When I was a kid they predicted we’d have fusion power by 2000. Didn’t happen. So why don’t we have a fusion reactor? We’ve spent over fifty years and tens of billions of dollars trying. Scientists are using lasers to replicate the sun. They have been able to fuse atoms, but it’s taken more energy to power the lasers than what has been produced by the fusion. Once they get fusion working it will take more billions of dollars, maybe hundreds of billions dollars, to build the first commercial fusion reactor. Expensive but affordable in the context the seven hundred billion dollars the U.S. spends each year on defense.
It took the best and brightest from across the globe to build the first fission nuclear reactor in 1942. These same people went on to build the first atom bomb in three years. Why can’t we do the same with fusion? For the sake of our great-grandchildren we must fund an innovative organization of our best and brightest to realize the promise of fusion power. Otherwise the energy deficient world of Truth-Teller Rebellion will be mankind’s dead-end.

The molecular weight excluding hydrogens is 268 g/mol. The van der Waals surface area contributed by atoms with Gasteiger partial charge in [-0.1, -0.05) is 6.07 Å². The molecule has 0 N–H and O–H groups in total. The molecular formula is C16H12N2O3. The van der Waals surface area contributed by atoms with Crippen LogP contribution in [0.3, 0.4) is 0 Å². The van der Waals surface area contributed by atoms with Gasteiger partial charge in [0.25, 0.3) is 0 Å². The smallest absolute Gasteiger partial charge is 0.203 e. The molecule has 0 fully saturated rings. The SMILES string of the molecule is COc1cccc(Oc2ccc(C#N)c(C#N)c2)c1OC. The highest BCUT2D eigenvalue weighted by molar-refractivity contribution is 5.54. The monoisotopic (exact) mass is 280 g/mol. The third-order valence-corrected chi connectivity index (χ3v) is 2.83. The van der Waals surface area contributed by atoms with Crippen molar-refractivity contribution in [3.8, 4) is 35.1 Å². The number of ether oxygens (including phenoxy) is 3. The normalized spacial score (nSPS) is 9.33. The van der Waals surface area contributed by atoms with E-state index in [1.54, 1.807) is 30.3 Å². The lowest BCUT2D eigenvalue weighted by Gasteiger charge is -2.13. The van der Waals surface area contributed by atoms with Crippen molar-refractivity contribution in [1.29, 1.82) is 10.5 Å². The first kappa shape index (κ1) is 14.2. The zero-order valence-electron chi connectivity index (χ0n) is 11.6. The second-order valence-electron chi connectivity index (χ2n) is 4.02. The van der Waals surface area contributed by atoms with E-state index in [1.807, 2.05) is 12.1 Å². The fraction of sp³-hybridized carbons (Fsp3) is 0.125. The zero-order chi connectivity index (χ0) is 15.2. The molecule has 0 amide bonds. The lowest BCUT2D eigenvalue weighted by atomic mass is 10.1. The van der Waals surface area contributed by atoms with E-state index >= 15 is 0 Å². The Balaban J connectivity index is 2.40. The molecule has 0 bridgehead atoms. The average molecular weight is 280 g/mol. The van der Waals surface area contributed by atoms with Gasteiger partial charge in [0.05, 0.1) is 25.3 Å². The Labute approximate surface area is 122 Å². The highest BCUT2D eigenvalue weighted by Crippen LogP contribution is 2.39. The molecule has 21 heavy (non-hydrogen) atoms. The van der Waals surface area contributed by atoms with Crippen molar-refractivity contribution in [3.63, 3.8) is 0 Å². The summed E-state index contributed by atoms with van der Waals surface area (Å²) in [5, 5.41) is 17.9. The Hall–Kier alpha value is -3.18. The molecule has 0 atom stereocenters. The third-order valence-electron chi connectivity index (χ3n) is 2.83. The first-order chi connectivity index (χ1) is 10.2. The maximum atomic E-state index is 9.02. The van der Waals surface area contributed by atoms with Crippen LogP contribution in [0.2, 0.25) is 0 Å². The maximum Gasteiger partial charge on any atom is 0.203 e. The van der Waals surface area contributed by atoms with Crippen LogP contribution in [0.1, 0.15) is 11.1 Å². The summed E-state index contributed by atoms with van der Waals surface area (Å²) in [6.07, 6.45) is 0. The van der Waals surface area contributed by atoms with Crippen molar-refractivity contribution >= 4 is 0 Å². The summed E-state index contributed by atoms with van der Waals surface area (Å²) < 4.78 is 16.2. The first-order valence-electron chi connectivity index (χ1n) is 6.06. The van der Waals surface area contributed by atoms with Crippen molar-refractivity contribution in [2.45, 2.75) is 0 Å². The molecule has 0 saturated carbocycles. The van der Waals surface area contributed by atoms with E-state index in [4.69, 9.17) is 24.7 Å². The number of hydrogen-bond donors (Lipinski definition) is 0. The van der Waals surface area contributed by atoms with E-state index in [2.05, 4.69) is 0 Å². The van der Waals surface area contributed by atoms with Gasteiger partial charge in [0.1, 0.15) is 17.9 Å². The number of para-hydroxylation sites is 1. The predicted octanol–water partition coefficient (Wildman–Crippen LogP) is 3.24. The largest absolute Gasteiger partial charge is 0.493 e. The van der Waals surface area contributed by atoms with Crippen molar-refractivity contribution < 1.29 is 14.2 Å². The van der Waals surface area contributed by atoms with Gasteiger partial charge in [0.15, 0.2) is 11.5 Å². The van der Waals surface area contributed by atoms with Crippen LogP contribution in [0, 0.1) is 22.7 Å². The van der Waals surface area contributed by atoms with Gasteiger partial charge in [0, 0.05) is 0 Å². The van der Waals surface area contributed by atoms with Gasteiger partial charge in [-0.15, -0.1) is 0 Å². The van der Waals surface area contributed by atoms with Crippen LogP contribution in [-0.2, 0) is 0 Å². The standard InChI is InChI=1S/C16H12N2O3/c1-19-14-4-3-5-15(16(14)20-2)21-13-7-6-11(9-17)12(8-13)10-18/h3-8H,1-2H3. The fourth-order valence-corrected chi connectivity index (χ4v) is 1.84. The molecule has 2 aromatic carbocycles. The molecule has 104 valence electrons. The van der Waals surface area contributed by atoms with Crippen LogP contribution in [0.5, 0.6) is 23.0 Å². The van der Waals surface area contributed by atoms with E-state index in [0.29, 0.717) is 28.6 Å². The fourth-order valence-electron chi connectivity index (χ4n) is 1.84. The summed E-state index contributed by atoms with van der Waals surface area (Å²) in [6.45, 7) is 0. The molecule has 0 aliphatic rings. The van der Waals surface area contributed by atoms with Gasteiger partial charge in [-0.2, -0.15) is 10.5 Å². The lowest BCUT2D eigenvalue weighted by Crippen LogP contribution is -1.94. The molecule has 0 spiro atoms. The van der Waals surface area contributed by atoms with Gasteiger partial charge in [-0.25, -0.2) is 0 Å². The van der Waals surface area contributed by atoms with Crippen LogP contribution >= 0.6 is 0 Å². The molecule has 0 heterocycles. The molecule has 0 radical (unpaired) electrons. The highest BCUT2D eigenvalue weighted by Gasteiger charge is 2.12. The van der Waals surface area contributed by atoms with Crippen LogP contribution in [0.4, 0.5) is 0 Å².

The events of my science fiction novel Truth-Teller Rebellion take place two thousand years from now in the Pacific Northwest. Fossil fuels are ancient history that my protagonist Cary Bishop has only read about. The average person in Cary’s home town of New Hanford consumes a fifth of the energy used by an American today. No transcontinental jets soar overhead in Cary’s day, just small solar and hydrogen powered solplanes. Ground transportation is by tramrail, an efficient electric powered train. Battery powered trucks ply the streets, but only the rich or powerful have personal electric cars. Ocean transportation is via cargo ships with computer-controlled sails. The world is more regional and insular than today’s. Cary doesn’t eat apples flown in from New Zealand or munch on Chilean grapes.